In this study, we provide evidence suggesting that the HSP Hsp72 (also called Hsp70; Nylandsted et al., 2004 ) plays a positive role in the disassembly of MG132-induced SGs (Figures 6 and and7).7). Previous experiments have indicated that the level of Hsp72 protein increases significantly in response to proteasome inhibition in mice fibroblasts (Jiang and Wek, 2005 ). Although Hsp72 is constitutively expressed in HeLa cells (Gallouzi et al., 2001 ; Nylandsted et al., 2004 ), our results suggest that the increase in Hsp72 expression levels upon prolonged treatment with MG132 is concomitant with its accumulation in the cytoplasm (Figure 6). The nuclear localization of Hsp72 that is seen at early time points of MG132 treatment (<6 h; Figure 7A, panels 2 and 6) could indicate a need for keeping this chaperone away from the area where SGs assemble. This conclusion was further supported by the fact that overexpressing Hsp72 prevented SG formation, whereas its depletion led to the maintenance of SGs beyond 6 h of MG132 treatment (Figure 6). Although these observations could argue that Hsp72 plays a role in SG disassembly, we still do not know the molecular mechanisms leading to this effect. However, it is also possible that this MG132-induced SG assembly and disassembly could simply be the result of a shift from cap-dependent to cap-independent translation as has been recently observed for some viral infection systems (McInerney et al., 2005 ; MacCallum et al., 2006 ; Lin et al., 2007 ). Further studies are needed to define the exact function of Hsp72 during SG disassembly as well as during the recovery from stress in general.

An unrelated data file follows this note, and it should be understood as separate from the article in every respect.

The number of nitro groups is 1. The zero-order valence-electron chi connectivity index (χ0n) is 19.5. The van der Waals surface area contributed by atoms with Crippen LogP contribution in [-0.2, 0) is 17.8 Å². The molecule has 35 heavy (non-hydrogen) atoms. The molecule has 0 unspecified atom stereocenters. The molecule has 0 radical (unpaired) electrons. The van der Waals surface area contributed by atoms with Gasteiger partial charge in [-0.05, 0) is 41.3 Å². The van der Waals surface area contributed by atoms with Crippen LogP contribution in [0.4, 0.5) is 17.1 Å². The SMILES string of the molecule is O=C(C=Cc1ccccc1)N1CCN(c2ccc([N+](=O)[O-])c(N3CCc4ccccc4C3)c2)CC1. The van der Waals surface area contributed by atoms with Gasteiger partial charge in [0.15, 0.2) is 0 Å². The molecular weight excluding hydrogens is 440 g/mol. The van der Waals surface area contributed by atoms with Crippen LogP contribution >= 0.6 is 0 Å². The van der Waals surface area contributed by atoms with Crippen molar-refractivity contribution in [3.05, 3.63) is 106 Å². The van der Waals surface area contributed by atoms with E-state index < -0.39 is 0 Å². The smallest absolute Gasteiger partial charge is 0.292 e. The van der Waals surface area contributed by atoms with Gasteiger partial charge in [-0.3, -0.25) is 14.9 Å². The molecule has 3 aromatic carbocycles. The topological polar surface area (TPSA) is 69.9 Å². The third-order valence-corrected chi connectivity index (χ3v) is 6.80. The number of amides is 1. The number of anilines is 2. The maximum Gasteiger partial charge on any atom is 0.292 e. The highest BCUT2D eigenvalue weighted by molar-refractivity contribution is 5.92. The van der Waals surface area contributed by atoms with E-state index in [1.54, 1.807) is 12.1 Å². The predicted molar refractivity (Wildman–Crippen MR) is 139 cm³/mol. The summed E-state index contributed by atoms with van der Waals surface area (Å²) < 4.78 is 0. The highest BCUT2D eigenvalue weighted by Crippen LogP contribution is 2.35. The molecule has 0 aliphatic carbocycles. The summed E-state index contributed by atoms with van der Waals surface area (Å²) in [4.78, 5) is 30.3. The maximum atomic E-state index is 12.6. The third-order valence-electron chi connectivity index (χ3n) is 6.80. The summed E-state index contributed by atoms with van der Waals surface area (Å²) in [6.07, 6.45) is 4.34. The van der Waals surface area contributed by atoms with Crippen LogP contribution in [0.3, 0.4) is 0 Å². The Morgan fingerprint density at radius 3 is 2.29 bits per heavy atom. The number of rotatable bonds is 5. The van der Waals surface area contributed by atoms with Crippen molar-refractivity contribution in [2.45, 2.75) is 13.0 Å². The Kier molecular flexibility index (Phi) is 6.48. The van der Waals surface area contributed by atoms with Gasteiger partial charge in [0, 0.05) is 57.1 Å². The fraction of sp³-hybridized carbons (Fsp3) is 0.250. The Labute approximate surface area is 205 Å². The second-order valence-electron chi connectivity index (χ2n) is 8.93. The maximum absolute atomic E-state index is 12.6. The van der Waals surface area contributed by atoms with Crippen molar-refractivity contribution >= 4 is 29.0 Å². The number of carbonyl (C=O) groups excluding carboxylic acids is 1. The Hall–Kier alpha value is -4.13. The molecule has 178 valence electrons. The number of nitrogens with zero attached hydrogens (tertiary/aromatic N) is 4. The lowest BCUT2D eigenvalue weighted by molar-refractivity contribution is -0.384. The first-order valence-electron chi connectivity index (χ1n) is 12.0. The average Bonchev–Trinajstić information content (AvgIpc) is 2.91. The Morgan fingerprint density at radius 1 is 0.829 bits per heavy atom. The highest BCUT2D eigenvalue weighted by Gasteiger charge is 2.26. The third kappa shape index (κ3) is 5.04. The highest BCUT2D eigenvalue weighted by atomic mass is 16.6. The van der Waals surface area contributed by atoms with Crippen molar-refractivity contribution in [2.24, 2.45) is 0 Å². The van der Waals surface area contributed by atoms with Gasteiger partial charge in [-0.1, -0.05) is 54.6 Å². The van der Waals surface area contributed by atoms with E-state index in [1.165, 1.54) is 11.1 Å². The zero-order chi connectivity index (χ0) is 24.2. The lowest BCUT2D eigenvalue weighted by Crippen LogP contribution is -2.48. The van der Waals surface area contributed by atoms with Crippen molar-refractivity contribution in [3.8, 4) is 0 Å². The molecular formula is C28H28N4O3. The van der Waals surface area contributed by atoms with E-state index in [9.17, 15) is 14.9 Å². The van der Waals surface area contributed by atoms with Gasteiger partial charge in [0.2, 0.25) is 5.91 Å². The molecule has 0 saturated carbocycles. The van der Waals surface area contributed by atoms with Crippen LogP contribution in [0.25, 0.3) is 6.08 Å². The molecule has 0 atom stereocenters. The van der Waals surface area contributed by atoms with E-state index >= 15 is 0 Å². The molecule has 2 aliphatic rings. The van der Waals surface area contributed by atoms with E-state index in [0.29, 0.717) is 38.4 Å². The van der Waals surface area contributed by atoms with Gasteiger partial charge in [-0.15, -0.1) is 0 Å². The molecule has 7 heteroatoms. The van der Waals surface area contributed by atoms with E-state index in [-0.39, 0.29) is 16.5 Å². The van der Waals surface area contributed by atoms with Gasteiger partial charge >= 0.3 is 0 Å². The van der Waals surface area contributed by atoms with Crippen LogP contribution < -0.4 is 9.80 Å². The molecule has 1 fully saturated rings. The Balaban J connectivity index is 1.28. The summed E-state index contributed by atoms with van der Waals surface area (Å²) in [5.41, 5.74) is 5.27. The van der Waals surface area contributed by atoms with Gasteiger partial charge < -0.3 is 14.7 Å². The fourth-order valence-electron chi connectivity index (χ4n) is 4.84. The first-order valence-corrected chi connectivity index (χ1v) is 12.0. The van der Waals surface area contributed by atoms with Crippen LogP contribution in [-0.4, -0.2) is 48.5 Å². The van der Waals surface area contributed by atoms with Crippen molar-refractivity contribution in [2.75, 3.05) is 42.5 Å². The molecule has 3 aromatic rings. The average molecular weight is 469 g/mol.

Previous studies have reported that the inhibition of the UPS leads to the stabilization of reporter ARE-mRNAs, and suggested that this effect is due to the sequestration of AUF1 by Hsp72 in perinuclear aggregates (Laroia et al., 1999 ). It is unlikely that these aggregates represent SGs because our experiments show that Hsp72 is excluded from SGs (Figure 7A, panel 6). AUF1 is a member of a family of factors that include TTP, KSRP, BRF1, G3BP, and CUGBP2—all known to induce the decay of ARE messages (Barreau et al., 2005 ; Anderson and Kedersha, 2006 ). Thus, it is plausible to assume that the defect in ARE-mRNA decay during UPS inhibition involves a negative effect on the function of these factors and the activation of a general mRNA stabilization processes. Recent reports have shown that the recruitment of TTP to SGs correlates with the inhibition of its ability to induce ARE-mRNA decay (Stoecklin et al., 2004 ). Our data suggest that MG132-induced SGs could be the cellular entities in which ARE-containing messages are recruited (Figure 8) and most likely stabilized (Figure 9). The presence of p21cip1 mRNA in SGs (Figure 8) correlates with a significant increase in its half-life and an inhibition of its translation (Figures 9C). These data indicate a dual function of MG132-induced SGs in the metabolism of a given message; protection from degradation and translation repression. Thus, mRNAs that are stabilized during stress are not necessarily accompanied by an increase in the level of protein that they encode. Previous studies have reported that the inhibition of UPS induces accumulation of proteins involved in cell cycle arrest such as p21cip1, p27, and p53 (Adams, 2004 ). This effect was attributed to protein stabilization because these factors are normally degraded by the proteasome. Our data provides more mechanistic detail regarding the steps leading to the expression of proteins such as p21cip1 under condition of UPS inhibition. However, we still do not know how p21cip1 mRNA is recruited to SGs. A recent study has shown that although the RBP ZBP1 is not required for targeting β-actin mRNA to SGs under stress, it plays a key role in its stabilization (Stohr et al., 2006 ). Defining the protein factor(s) responsible for the recruitment of p21cip1 to SGs under UPS inhibition will help in the understanding of how and why this message is first stabilized and then released to the translation machinery.